I am solidifying homeschooling plans for the year. We sent our letter of intent to the school system, and received “permission” to homeschool in return. In our school system my oldest would be starting first grade, my second son is a year away from kindergarten, and my youngest son is two. Last year I bought Oak Meadow 1 for some structure for our kindergarten year, but I didn’t find it a good match for my family. The stories didn’t engage. The outline was useful, but I can get that for free! OM1 is headed for a new home, and the proceeds are being used for some new materials.
This year I’m very excited to be using AmblesideOnline Year 1. I know I’ve visited the site before but it didn’t click until a recent visit. I’ve looked at Sonlight over and over, and I want to like it (minus the evangelical material), but it’s expensive and never seemed to be a great fit. We recently finished the first Story of the World, and although I can supplement now, I think I’d have an argument on my hands if I suggested covering the same material again. I know there’s plenty more to learn about, but his feeling is that he’s already covered the period. So the time period of Ambleside year 1 is exactly right. The price is fabulous too. I’ve bought the Burgess book, the Comstock book, Paddle to the Sea, Just So Stories and a beautiful hardback of the recommended edition of Aesops Fables (on remainder). I download chapters from Fifty Famous Tales, An Island Story, and the fairy tales to my PDA, and we can read anywhere. I also bought Singapore math (just the workbooks) and I had Handwriting Without Tears from last year (although I really love italics – we may switch later). I’d say I’ve spent about $100.
I also looked at other Charlotte Mason sites, and will use them are resources for additional or substitute reading: Tanglewood Education, and Simply Charlotte Mason, particularly. SCM seems to cover Biblical history for four years of their six year cycle! TE doesn't push the Christian religious education, although I do think there are mentions of it on the site. Neither gave us as good a fit for this year as Ambleside.
We’re spending a little extra time on Rome right now – he likes Julius Caesar, so we found a biography at the library. We also got a video some general books about the Roman Empire with factoids and graphics. I was surprised but he really enjoyed the first fairy tale we read.
I really like the ease of the whole Ambleside/Charlotte Mason approach. I love literature-based learning. I don't have any doubts that this will work with my oldest son. He retains material he hears very well, and he seems to manage the sometimes difficult language, hopefully learning some vocabulary from the context. He's interested in what we're reading (with occasional exceptions). I want to use living books, and I'm very happy to find resources/book lists that mean that I don't have have to pre-read. I have a twelve weeks schedule on one sheet of paper (front and back). I feel like I can persuade him to do short handwriting and reading lessons, and so far I don’t even have to persuade him to do math. I like the idea that he’s learning from the literature and not from me. He can be pretty stubborn about learning from me! I like the simple approach to music – I feel like I can manage listening to four pieces by one composer over twelve weeks. Likewise with art appreciation – we can manage to look at some paintings over twelve weeks. I’m still a little overwhelmed by nature studies, but I’m sure I’ll figure it out soon. And that’s the only part that feels overwhelming – everything else feels surprisingly doable. (Of course, I'm leaving out some components of AO -- Bible, church history, and the nature parables.)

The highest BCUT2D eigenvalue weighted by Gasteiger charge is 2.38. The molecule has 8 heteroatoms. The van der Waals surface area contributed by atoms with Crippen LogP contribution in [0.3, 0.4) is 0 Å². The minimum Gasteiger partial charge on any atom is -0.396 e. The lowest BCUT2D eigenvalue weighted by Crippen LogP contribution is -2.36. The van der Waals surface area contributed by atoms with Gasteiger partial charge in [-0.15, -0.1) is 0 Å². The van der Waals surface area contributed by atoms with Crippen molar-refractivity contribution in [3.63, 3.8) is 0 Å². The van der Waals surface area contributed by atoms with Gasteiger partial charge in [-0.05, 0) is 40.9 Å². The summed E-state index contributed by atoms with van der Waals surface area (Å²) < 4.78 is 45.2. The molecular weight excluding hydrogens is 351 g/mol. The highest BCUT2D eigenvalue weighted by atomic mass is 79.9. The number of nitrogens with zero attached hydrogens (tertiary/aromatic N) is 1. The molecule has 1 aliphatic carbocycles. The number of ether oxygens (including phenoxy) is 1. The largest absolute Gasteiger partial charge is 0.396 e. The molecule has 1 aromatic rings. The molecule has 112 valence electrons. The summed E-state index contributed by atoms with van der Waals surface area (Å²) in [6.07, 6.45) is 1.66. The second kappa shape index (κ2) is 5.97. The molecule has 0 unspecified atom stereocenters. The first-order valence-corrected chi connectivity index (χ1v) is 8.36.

I love unschooling – it’s exciting to watch the kids figuring out what they need to do. But I feel like I can’t keep up. Last year P was fascinated with dates of birthdays and holidays, but it took a curriculum for me to suggest that he make a calendar. This year he’s fascinated by history, and the AO curriculum will help me feed that hunger. It takes little enough time, and it gives him fuel for his projects and imagination, and plenty of free time to follow his inclinations. I feel it is the best of both worlds. I think he needs some outside inputs in order to figure out what interests him! But I guess I can’t say we’re unschooling – so we’re eclectic! As someone on a list I’m on said, no one will ever tell you you aren’t eclectic enough!
I’ve thought about whether I need a plan for my four-year old this year, and have decided against it. I’ll do my best to do projects with him, but he will be unschooled for preschool! Unfortunately, he’s not interested in listening to stories during the day (although it’s an important part of his bedtime routine). Next year is soon enough to see where he is with letters, and the year after we can do a little work on reading.
Today was the first day of school in our town, and although we’ve already started with AO, I still felt as though I was measuring up. The day has gone well. We’re on about week three of AO. Today I read a bird story from the Burgess book, P did a few pages of Singapore math, we did three pages of Tanglewood Education Really Reading (33 page phonics program from Tanglewood Education). He did some writing on his own, so I didn’t add handwriting. We made play dough (mostly with the younger two, but P helped, too). He and his four-year old brother had a great time making a fort in the rain. He also did some sort of craft project that I was completely uninvolved in. Add some computer and TV, some other playing, and that’s been our day. I’m pretty happy with it.